The fall in testosterone levels with age appears to be a real phenomenon. Declining testicular function and hypothalamic dysregulation appear to be the mechanisms explaining the fall in testosterone levels with age. The increased prevalence of obesity and chronic illness in ageing men both cause a large drop in testosterone levels independent of ageing. Age-related hypogonadism appears to be different to other 'classical' causes of hypogonadism. Testosterone levels are not unequivocally low and associated symptoms are non-specific. In frail older men with low testosterone levels, testosterone therapy appears to improve QOL and physical function. In less frail men, however, effects of testosterone therapy in the ageing male are small and/or inconsistent. There remains an urgent need for randomised clinical trials with sufficient size, duration and power to determine specific benefits and risks of testosterone therapy in older men.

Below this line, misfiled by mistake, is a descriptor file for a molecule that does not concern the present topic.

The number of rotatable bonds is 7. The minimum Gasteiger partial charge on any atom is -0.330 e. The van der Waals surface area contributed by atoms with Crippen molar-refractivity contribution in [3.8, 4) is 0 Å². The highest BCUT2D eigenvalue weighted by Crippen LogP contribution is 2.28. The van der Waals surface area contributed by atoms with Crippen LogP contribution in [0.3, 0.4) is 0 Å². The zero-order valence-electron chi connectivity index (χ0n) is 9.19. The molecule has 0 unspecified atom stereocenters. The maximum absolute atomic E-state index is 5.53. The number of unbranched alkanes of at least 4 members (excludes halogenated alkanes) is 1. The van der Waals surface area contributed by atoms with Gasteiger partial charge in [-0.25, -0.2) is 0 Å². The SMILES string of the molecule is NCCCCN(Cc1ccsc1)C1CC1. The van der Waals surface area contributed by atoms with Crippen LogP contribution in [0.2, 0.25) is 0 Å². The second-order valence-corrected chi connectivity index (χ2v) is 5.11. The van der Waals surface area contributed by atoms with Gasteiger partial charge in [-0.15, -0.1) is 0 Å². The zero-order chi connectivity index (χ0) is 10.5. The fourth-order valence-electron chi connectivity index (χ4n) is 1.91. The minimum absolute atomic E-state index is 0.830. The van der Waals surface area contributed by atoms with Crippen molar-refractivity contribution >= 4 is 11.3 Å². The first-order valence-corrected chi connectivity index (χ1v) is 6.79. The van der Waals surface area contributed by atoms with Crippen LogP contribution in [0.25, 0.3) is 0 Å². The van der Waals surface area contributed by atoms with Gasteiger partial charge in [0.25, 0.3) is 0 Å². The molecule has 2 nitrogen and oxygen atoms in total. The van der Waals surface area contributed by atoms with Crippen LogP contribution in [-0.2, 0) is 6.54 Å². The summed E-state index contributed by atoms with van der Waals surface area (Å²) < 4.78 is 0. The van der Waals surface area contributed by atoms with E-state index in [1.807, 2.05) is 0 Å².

A total of 209 men (mean age, 74 years) were enrolled at the time the trial was terminated. At baseline, there was a high prevalence of hypertension, diabetes, hyperlipidemia, and obesity among the participants. During the course of the study, the testosterone group had higher rates of cardiac, respiratory, and dermatologic events than did the placebo group. A total of 23 subjects in the testosterone group, as compared with 5 in the placebo group, had cardiovascular-related adverse events. The relative risk of a cardiovascular-related adverse event remained constant throughout the 6-month treatment period. As compared with the placebo group, the testosterone group had significantly greater improvements in leg-press and chest-press strength and in stair climbing while carrying a load.